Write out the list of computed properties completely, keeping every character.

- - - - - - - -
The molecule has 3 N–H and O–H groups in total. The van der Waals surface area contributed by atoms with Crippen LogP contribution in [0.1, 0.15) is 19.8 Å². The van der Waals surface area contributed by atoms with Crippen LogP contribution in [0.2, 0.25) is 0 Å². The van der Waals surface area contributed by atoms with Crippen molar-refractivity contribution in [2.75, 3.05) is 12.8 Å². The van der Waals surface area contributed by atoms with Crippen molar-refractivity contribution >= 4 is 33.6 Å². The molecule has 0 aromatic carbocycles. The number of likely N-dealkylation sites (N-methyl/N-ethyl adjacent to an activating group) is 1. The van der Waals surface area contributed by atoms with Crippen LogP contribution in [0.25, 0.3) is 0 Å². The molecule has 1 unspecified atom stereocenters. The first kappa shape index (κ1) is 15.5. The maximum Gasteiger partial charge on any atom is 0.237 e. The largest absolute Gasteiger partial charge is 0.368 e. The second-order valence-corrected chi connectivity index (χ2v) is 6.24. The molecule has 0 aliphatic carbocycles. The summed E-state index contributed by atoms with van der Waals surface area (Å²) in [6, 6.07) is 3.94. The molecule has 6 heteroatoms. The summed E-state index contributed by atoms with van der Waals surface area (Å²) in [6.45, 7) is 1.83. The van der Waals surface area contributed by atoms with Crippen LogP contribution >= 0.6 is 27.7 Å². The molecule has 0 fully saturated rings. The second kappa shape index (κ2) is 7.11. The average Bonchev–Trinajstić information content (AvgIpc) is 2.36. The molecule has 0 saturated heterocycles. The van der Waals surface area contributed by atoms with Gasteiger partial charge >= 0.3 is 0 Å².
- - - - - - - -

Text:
The molecule has 3 N–H and O–H groups in total. The van der Waals surface area contributed by atoms with Crippen LogP contribution in [0.1, 0.15) is 19.8 Å². The van der Waals surface area contributed by atoms with Crippen LogP contribution in [0.2, 0.25) is 0 Å². The van der Waals surface area contributed by atoms with Crippen molar-refractivity contribution in [2.75, 3.05) is 12.8 Å². The van der Waals surface area contributed by atoms with Crippen molar-refractivity contribution >= 4 is 33.6 Å². The molecule has 0 aromatic carbocycles. The number of likely N-dealkylation sites (N-methyl/N-ethyl adjacent to an activating group) is 1. The van der Waals surface area contributed by atoms with Crippen LogP contribution in [0.25, 0.3) is 0 Å². The molecule has 1 unspecified atom stereocenters. The first kappa shape index (κ1) is 15.5. The maximum Gasteiger partial charge on any atom is 0.237 e. The largest absolute Gasteiger partial charge is 0.368 e. The second-order valence-corrected chi connectivity index (χ2v) is 6.24. The molecule has 0 aliphatic carbocycles. The summed E-state index contributed by atoms with van der Waals surface area (Å²) in [6, 6.07) is 3.94. The molecule has 6 heteroatoms. The summed E-state index contributed by atoms with van der Waals surface area (Å²) in [6.45, 7) is 1.83. The van der Waals surface area contributed by atoms with Crippen LogP contribution >= 0.6 is 27.7 Å². The molecule has 0 fully saturated rings. The second kappa shape index (κ2) is 7.11. The average Bonchev–Trinajstić information content (AvgIpc) is 2.36. The molecule has 0 saturated heterocycles. The van der Waals surface area contributed by atoms with Gasteiger partial charge >= 0.3 is 0 Å².